Greenberg : Baumbach
March 31, 2010

Alright, I was on the fence about writing on Noah Baumbach’s new film, Greenberg, but I twisted my own arm.  Not because I didn’t like it (I loved it), but because I don’t want to give anyone expectations prior to viewing.  I went in the theater completely blind to the synopsis, which is what I prefer and suggest you do with directors I love.  The only info I was privy to prior was that Ben Stiller played a part, and this I only knew because my viewing companion was none other than my gay boyfriend, He Who Has Large Crush on Stiller.

Ben Stiller in Noah Baumbach's Greenberg, 2010

Should I warm you up on how I feel about Baumbach’s work?  I think yes.  First, he won me over completely with The Squid and the Whale. It is mostly autobiographical regarding a family during and after divorce, is written extremely well, and includes stellar performances by Laura Linney and Jeff Daniels.  Then there is Baumbach’s first film, Kicking and Screaming, full of witty dialogue on a subject I know all to well – the disorientation one feels after graduating from college.  And let’s not forget Margot at the Wedding, where we are witness to crazy family dynamics.  Noah Baumbach is in a close race with writer/director Nicole Holofcener in winning the title of my favorite character writer.  It’s a serious race as both capitalize on subtleties in their characters that are key not only to the humor in their films, but also to the way their audiences relate to their work.  And now, on to the film…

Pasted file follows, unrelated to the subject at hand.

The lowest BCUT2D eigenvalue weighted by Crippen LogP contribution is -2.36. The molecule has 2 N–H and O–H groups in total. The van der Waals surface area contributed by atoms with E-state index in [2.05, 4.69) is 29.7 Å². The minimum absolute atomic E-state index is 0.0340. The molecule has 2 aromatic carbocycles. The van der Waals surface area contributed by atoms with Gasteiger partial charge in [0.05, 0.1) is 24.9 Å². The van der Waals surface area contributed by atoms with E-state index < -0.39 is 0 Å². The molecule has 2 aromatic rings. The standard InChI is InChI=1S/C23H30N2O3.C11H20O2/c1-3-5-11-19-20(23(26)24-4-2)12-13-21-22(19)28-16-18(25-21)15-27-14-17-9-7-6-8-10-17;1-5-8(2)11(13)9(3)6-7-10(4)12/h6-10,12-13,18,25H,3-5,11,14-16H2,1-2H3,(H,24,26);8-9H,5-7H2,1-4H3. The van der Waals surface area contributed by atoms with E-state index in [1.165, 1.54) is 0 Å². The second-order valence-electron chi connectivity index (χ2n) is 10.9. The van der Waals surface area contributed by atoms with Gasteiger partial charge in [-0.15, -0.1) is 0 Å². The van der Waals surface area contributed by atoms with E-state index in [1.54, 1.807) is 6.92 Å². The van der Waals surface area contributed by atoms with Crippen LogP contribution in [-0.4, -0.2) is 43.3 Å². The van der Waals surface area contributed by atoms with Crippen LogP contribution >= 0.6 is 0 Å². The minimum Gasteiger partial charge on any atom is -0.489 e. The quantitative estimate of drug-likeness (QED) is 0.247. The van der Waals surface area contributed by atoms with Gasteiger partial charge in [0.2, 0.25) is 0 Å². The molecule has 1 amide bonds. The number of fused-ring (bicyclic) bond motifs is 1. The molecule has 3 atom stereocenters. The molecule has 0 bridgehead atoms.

Though I thought that Greenberg started out a little slow, it fulfilled my Baumbach expectiations thoroughly.  The film masters social awkwardness as Stiller’s character battles the difficulty of his extreme misanthropic disposition while visiting the very social city of Los Angeles.  My companion and I both walked out of the film finding ourselves relating all too well with Stiller’s character, though we are both far from attaining his level of annoyances.  Many times we found ourselves laughing out loud at his extreme distaste for social experiences and social niceties.  However, if I continue to write I fear I will reveal too much, so in an effort not to spoil your personal viewing experience I will say no more about the film.  Just know that Greenberg is yet another one of Bambauch’s successes in his string of darkly humorous films, and I will continue my journey in life as one of many loyal fans.